Five things to remember about 2015
Five events that will continue to haunt us in 2016
1. Mining: down but not quite out
Remember mining? A decade ago, federal and territorial governments and most of the Nunavut Inuit leadership touted mining as the great lever that would lift Nunavut out of poverty.
Yes, they paid lip service to tourism, arts and crafts and commercial fishing. But mining was and is the only economic activity that governments and Nunavut Inuit organizations ever got serious about.
And now they’re stuck with no Plan B.
Mineral development in Nunavut hasn’t quite shriveled up and died. But the events of 2015 confirmed — with one notable exception — that most of it now floats in limbo.
Areva Canada’s comatose Kiggavik uranium project is headed nowhere. So is MMG’s mothballed Izok Corridor project, along with many other projects hammered by slumping global commodity prices.
Baffinland Iron Mines Corp. cut wages by 10 per cent at its Mary River iron mine and eliminated jobs at its head office in Oakville, Ont. This past May, they told the federal government that without a dramatic increase in production volumes and 10-month-a year shipping, Mary River can never become viable.
The single exception is gold. Due to cost-cutting and astute planning, Agnico Eagle’s Meadowbank mine continues to prosper as it rides out a decline in the price of gold. Two other firms — Sabina and TMAC — are taking their Kitikmeot-based projects into final regulatory hearings this April.
Arctic oil and gas exploration? Forget about it. By year’s end, the global crude oil price had fallen to $37 a barrel. At that price, drillers and anti-drilling activists alike are best advised to stay home.
2. Privatized higher education
Yes, that’s what Nunavut got when Nunavut Tunngavik Inc.’s land claims lawsuit lottery ticket paid off last May, when NTI collected a $255.5 million settlement from the federal government.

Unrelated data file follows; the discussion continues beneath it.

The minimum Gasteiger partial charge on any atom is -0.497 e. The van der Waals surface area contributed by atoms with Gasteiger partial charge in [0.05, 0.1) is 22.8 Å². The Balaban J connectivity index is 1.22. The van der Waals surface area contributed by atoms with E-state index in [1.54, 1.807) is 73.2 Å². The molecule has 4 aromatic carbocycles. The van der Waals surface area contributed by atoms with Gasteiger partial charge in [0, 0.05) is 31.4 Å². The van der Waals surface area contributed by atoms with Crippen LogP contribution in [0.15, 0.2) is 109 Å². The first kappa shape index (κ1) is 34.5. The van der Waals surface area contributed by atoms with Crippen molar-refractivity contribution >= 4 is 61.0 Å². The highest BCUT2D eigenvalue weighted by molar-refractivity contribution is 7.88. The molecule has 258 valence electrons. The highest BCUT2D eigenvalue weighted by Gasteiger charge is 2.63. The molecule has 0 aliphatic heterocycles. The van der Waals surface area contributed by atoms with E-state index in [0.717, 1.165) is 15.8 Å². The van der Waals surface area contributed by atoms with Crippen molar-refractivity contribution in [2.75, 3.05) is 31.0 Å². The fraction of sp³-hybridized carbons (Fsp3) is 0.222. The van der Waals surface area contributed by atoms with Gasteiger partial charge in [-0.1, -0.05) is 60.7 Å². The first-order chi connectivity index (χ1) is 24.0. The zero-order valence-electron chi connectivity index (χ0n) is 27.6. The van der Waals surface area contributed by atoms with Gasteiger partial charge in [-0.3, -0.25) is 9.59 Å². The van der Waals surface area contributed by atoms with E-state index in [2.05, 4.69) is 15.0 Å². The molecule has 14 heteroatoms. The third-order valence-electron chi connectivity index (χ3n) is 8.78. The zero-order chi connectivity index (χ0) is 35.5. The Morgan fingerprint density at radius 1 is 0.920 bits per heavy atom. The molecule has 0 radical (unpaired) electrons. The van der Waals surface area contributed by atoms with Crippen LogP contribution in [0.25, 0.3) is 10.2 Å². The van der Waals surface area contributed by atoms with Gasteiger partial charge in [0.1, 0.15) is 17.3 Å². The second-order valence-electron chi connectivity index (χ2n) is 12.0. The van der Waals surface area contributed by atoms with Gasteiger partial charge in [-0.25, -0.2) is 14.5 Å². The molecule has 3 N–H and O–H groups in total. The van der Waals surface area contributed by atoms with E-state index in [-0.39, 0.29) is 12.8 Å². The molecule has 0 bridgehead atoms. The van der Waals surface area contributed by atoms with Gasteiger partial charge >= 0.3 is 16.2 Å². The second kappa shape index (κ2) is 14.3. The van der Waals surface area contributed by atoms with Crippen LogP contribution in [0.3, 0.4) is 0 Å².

They’ll keep $80.5 million for themselves and use the remaining $175 million to create a fund that’s supposed to train Inuit for government jobs.
NTI, a private corporation, will manage the $175-million fund through another private corporation called the Nunavut Inuit Training Corp. Since NTI will name five of the training corporation’s seven board members, NTI will exercise absolute control over how this fund is invested and spent.
It’s intended to pay for a vital public service. But the fund lies entirely within private hands, beyond the reach of public value-for-money audits and evaluations.
So if you’re an NTI beneficiary, 2016 would be a good year for you to start asking some rude questions.
3. The GN: it still sucks to work there
No one would dare accuse the Government of Nunavut of ever operating a happy workplace. Remember when Eva Aariak, when running for premier in 2008, promised to combat the “climate of fear?” Even then, a toxic nexus of fear, intimidation and abuse was driving good people out of the territorial public service and creating misery for those who chose to stay.
This year we learned it still sucks to work at the GN, mostly from articles published in this newspaper and from two MLAs who actually want to do something about it.